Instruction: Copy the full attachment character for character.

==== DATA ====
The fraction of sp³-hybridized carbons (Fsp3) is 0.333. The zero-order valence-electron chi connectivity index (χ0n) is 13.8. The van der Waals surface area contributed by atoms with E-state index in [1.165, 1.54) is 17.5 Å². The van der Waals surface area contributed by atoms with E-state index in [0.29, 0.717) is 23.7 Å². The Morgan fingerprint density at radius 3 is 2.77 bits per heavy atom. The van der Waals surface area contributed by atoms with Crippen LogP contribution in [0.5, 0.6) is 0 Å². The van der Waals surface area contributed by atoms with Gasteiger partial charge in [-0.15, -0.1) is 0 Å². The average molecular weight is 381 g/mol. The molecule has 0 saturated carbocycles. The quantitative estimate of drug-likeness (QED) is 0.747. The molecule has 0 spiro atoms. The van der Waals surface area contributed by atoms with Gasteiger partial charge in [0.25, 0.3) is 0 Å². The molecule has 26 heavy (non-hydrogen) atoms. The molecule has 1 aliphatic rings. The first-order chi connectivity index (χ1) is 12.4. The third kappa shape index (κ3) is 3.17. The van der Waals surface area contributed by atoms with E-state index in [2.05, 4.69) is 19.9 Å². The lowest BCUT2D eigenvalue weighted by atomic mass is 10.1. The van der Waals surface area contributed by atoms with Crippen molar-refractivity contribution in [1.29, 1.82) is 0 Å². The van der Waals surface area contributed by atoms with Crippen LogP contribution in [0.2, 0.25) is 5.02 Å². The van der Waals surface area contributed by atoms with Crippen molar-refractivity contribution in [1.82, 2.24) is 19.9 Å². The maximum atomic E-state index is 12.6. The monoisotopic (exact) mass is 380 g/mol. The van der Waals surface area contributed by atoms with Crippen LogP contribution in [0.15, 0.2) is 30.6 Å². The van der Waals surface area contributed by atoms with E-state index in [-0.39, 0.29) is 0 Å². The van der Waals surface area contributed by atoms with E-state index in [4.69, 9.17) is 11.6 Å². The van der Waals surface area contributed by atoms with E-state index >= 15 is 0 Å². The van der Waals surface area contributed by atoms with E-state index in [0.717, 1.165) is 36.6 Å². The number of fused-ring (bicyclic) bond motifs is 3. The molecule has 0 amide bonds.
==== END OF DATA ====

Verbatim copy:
The fraction of sp³-hybridized carbons (Fsp3) is 0.333. The zero-order valence-electron chi connectivity index (χ0n) is 13.8. The van der Waals surface area contributed by atoms with E-state index in [1.165, 1.54) is 17.5 Å². The van der Waals surface area contributed by atoms with E-state index in [0.29, 0.717) is 23.7 Å². The Morgan fingerprint density at radius 3 is 2.77 bits per heavy atom. The van der Waals surface area contributed by atoms with Crippen LogP contribution in [0.5, 0.6) is 0 Å². The van der Waals surface area contributed by atoms with Gasteiger partial charge in [-0.15, -0.1) is 0 Å². The average molecular weight is 381 g/mol. The molecule has 0 saturated carbocycles. The quantitative estimate of drug-likeness (QED) is 0.747. The molecule has 0 spiro atoms. The van der Waals surface area contributed by atoms with Gasteiger partial charge in [0.25, 0.3) is 0 Å². The molecule has 26 heavy (non-hydrogen) atoms. The molecule has 1 aliphatic rings. The first-order chi connectivity index (χ1) is 12.4. The third kappa shape index (κ3) is 3.17. The van der Waals surface area contributed by atoms with E-state index in [2.05, 4.69) is 19.9 Å². The lowest BCUT2D eigenvalue weighted by atomic mass is 10.1. The van der Waals surface area contributed by atoms with Crippen molar-refractivity contribution in [1.29, 1.82) is 0 Å². The van der Waals surface area contributed by atoms with Crippen LogP contribution in [0.2, 0.25) is 5.02 Å². The van der Waals surface area contributed by atoms with Crippen molar-refractivity contribution in [1.82, 2.24) is 19.9 Å². The maximum atomic E-state index is 12.6. The monoisotopic (exact) mass is 380 g/mol. The van der Waals surface area contributed by atoms with Crippen LogP contribution in [0.15, 0.2) is 30.6 Å². The van der Waals surface area contributed by atoms with E-state index in [-0.39, 0.29) is 0 Å². The van der Waals surface area contributed by atoms with E-state index in [4.69, 9.17) is 11.6 Å². The van der Waals surface area contributed by atoms with E-state index >= 15 is 0 Å². The van der Waals surface area contributed by atoms with E-state index in [0.717, 1.165) is 36.6 Å². The number of fused-ring (bicyclic) bond motifs is 3. The molecule has 0 amide bonds.